Coxswain Skills: Awareness

Previously: Steering, pt. 1 || Steering, pt. 2  || Boat feel || How to handle a negative coxswain eval || How to cox steady state workouts || How to cox short, high intensity workouts || Race steering || Steering a buoyed course || Evaluating practices || Evaluating races || Coxing erg tests

If you’ve ever been asked what the most important skill is for coxswains, what was your answer? The common one for inexperienced coxswains is “motivation” (can’t even eye-roll it anymore, it’s that ubiquitous), whereas coxswains who have been at it for a few seasons will usually say “safety”, which is both right and wrong because you need this dynamic skill first if you want to be safe.

The title of today’s post should give it away – it’s awareness. 

The basic definition of awareness is being able to identify, process, and comprehend information about the situation you’re in. To get better at doing all three of those things, there’s a couple things you can do:

Learn to anticipate rather than react. Think ahead about how future actions (of yourself, other coxswains, the conditions, etc.) will affect the environment around you.

Go with your gut. If your gut says “don’t try to cross in front of that eight that is 200m away and rowing at full pressure”, don’t do it.

Avoid situational overload. This can be tough when you’re just starting out but educating yourself on what you don’t know/understand and learning how to prioritize information so you’re not going on a needle-in-a-haystack search through your brain to figure out what needs to happen will make your life a lot easier.

Don’t get complacent. The times I’ve screwed up the most during practice have been on slow days where it’s easy to just go through the routine motions rather than deliberately execute each action. Cockiness also plays a big part here. If you start assuming that everything is under control it becomes easy to stop paying attention to anything that isn’t right in front of your face.

Be alert. You know how they say don’t drive when you’re tired because it impairs your reaction time? Same goes with steering a 53 foot long shell. It’s your responsibility to minimize how fatigued you are by managing your time outside the boathouse well enough that you’re able to get an adequate amount of sleep in order to be rested and ready for practice. College freshmen with early morning practices tend to learn this in “trial by fire” fashion (guilty).

If you’ve ever asked me what you need to do to make it at “the next level” you know that I’ve said that being a good JNT coxswain, a good college coxswain, a good U23 coxswain, or a good national team coxswain is all about getting incrementally better at executing the basics. That starts with doing each of the things listed above. You’d be amazed at how drastically more competent and skilled you can become just by being aware of the little things and doing each of them well.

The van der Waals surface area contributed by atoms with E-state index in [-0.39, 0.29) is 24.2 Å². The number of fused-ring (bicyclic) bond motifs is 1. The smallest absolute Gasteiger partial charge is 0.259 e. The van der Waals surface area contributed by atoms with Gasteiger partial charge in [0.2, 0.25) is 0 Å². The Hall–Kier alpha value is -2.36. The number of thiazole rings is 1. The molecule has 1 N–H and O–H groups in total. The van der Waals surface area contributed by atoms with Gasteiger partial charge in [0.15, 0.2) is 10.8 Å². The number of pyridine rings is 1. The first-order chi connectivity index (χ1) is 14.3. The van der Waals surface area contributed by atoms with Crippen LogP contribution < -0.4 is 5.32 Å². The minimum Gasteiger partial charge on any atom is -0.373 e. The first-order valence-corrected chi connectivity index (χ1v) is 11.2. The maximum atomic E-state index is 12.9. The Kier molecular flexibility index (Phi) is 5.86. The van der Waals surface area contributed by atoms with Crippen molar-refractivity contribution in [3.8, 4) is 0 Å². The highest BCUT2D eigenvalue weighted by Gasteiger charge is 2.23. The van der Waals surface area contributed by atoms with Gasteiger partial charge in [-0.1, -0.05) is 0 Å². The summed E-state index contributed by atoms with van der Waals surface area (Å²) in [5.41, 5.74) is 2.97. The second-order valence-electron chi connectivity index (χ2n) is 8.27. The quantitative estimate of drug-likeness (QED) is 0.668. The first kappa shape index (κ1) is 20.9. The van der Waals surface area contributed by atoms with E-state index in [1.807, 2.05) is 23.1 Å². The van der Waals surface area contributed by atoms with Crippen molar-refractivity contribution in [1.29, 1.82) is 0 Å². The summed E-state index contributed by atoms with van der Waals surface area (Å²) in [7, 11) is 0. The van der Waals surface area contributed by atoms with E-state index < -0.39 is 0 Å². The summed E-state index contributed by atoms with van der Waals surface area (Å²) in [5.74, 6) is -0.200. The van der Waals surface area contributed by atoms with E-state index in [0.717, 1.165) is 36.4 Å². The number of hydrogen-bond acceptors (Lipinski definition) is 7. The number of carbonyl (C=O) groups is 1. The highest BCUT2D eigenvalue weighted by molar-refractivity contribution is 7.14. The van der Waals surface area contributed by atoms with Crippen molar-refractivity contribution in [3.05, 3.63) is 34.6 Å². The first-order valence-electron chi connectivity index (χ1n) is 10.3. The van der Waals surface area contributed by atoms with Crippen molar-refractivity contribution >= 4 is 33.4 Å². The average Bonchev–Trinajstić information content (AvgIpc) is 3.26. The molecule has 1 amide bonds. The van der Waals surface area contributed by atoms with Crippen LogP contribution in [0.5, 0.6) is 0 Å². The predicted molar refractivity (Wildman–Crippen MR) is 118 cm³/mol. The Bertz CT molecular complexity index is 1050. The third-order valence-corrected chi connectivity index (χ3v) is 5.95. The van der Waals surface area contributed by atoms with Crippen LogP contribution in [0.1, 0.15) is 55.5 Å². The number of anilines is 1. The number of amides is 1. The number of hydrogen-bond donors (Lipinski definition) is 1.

With all that said, what do you need to be aware of on any given day? Have you ever actually thought about it? Here’s a short, minimally detailed, and not even remotely comprehensive list to get you started.

Bridge arches (which ones can you use/not use and when)

Obstacles or obstructions on the dock

Other crews (on land and on the water)

Your surroundings

Traffic

Conditions

Noise levels of your environment (since this will impact your communication with your coach, other coxswains, and maybe your own crew)

Expectations and goals for practice/the race

Your language (what you’re saying and how you’re saying it)

Health of yourself and the athletes

The practice/race plan

Practice management

Coaching styles and the terminology used (different coaches do/say things in different ways, which is important when you’re at summer camps and with coaches you’re not familiar with)

Matching your tone with practice (not coxing steady state the same way you cox drills)

The purpose of drills, practice, pieces, etc.

Equipment

Steering (boat responds slower with less people rowing, will be affected by conditions, current, skill level of yourself and rowers, etc.)

Your level of understanding/comprehension of your coach’s instructions (if you recognize you don’t know what’s going on, say something)

Bladework, balance, timing, and general technique of the crew

Nearly every skill you could possibly want to work on this season – whether it’s steering, identifying technical issues, etc. – starts with awareness. It encompasses everything we do. If you still haven’t identified any specific areas for improvement for this spring, start here. When you do come up with your list of things to work on, you’ll have a leg up if you’ve already spent a few practices doing everything listed above.

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